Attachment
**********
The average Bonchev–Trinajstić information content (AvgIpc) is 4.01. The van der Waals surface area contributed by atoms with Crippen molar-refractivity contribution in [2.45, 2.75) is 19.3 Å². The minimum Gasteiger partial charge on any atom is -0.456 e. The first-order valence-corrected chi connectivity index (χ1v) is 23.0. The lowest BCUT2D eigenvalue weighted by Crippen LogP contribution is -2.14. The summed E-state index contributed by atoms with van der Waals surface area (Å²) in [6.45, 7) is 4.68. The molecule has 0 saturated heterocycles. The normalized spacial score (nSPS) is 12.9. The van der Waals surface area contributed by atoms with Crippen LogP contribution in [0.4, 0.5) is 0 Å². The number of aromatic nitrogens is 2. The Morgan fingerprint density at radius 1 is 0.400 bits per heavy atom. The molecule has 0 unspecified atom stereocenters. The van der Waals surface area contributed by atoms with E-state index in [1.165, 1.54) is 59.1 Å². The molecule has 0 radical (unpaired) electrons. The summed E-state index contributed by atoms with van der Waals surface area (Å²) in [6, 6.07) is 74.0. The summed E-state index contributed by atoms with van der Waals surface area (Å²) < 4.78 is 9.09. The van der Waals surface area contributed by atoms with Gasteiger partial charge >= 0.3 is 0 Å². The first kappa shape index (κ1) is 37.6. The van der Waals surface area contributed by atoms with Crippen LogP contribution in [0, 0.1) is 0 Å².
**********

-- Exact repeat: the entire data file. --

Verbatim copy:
The average Bonchev–Trinajstić information content (AvgIpc) is 4.01. The van der Waals surface area contributed by atoms with Crippen molar-refractivity contribution in [2.45, 2.75) is 19.3 Å². The minimum Gasteiger partial charge on any atom is -0.456 e. The first-order valence-corrected chi connectivity index (χ1v) is 23.0. The lowest BCUT2D eigenvalue weighted by Crippen LogP contribution is -2.14. The summed E-state index contributed by atoms with van der Waals surface area (Å²) in [6.45, 7) is 4.68. The molecule has 0 saturated heterocycles. The normalized spacial score (nSPS) is 12.9. The van der Waals surface area contributed by atoms with Crippen LogP contribution in [0.4, 0.5) is 0 Å². The number of aromatic nitrogens is 2. The Morgan fingerprint density at radius 1 is 0.400 bits per heavy atom. The molecule has 0 unspecified atom stereocenters. The van der Waals surface area contributed by atoms with E-state index in [1.165, 1.54) is 59.1 Å². The molecule has 0 radical (unpaired) electrons. The summed E-state index contributed by atoms with van der Waals surface area (Å²) in [6, 6.07) is 74.0. The summed E-state index contributed by atoms with van der Waals surface area (Å²) < 4.78 is 9.09. The van der Waals surface area contributed by atoms with Gasteiger partial charge >= 0.3 is 0 Å². The first kappa shape index (κ1) is 37.6. The van der Waals surface area contributed by atoms with Crippen LogP contribution in [0, 0.1) is 0 Å².